Trees and Shrubs Winter Watering
Boulder Colorado landscapes – Plant of the Month Series
Winter watering of evergreen trees and shrubs is as important to maintaining a healthy landscape as watering in the summer. It is especially true with evergreens, because, unlike deciduous plants that lose their leaves in the winter, evergreens will continue to transpire water and nutrients, even in the coldest of temperatures. Although they use less water than during their flush growing season in the spring, they still require more water than deciduous plant material. The general rule of thumb to use is as follows: If there has not been snow on the ground under or around a particular tree or shrub on your property for three weeks, it needs water. It is phrased this way because a tree on a soil berm on the southwest corner of a property exposed to sunlight will be snow free with non-frozen soil far sooner than a shaded area on the north side of a fence or home. Perennial flowers and turf grass are generally OK without additional winter watering except in the driest of winters.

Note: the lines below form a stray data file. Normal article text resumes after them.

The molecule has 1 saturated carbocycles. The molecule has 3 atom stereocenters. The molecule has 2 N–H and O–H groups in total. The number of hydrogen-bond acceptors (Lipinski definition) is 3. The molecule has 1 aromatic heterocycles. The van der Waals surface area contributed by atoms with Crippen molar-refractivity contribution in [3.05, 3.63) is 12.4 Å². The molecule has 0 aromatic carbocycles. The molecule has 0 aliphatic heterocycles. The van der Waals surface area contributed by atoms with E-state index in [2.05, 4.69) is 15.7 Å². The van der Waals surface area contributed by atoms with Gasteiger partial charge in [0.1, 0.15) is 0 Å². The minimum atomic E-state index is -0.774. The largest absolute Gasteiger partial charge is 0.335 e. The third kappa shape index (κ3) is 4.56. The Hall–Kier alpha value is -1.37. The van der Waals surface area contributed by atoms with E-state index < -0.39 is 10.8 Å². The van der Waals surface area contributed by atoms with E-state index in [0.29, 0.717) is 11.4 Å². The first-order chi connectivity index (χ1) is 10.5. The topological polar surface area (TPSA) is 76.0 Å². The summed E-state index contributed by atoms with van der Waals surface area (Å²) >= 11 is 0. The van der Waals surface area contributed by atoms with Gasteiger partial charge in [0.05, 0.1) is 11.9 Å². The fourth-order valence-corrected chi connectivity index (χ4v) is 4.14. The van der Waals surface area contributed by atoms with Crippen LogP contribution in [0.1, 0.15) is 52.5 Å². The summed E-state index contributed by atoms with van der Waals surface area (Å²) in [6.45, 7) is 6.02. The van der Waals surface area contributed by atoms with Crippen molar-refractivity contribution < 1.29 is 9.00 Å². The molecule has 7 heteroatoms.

Trees and shrubs, especially coniferous plants like Pine, Spruce or Fir or broad leaf evergreen shrubs like Holly, Euonymus, or Boxwood are especially prone to drying out in the harsh winter winds we have in our Boulder Colorado landscapes. The rate at which to water varies, but in general, for deciduous trees, water 10 gallons for every 1” of trunk diameter throughout the root zone, or slightly more. For shrubs, the amount of water varies greatly due to size, but, on average, for every 1’ of height, water with 3 gallons of water. For evergreen trees, water 1 gallon or more for every 1’ of height. Do not water when the ground is frozen. And, only water then the temperature is above 45 degrees. Well established trees need little additional water except in the driest of winters. However, it takes a long time and a lot of water to soak the roots of a 60 foot Oak. These suggestions are mostly for younger, less mature plant material. Your experience with your own property will dictate your winter watering schedule.
Each winter presents a different scenario for winter watering. However, if you have been enjoying warm weather in January and February, and not shoveling snow every other week, then you should consider watering plants on your property. Remember to drain the hoses thoroughly, or you will be fighting ice in the hose the next time you try to water!
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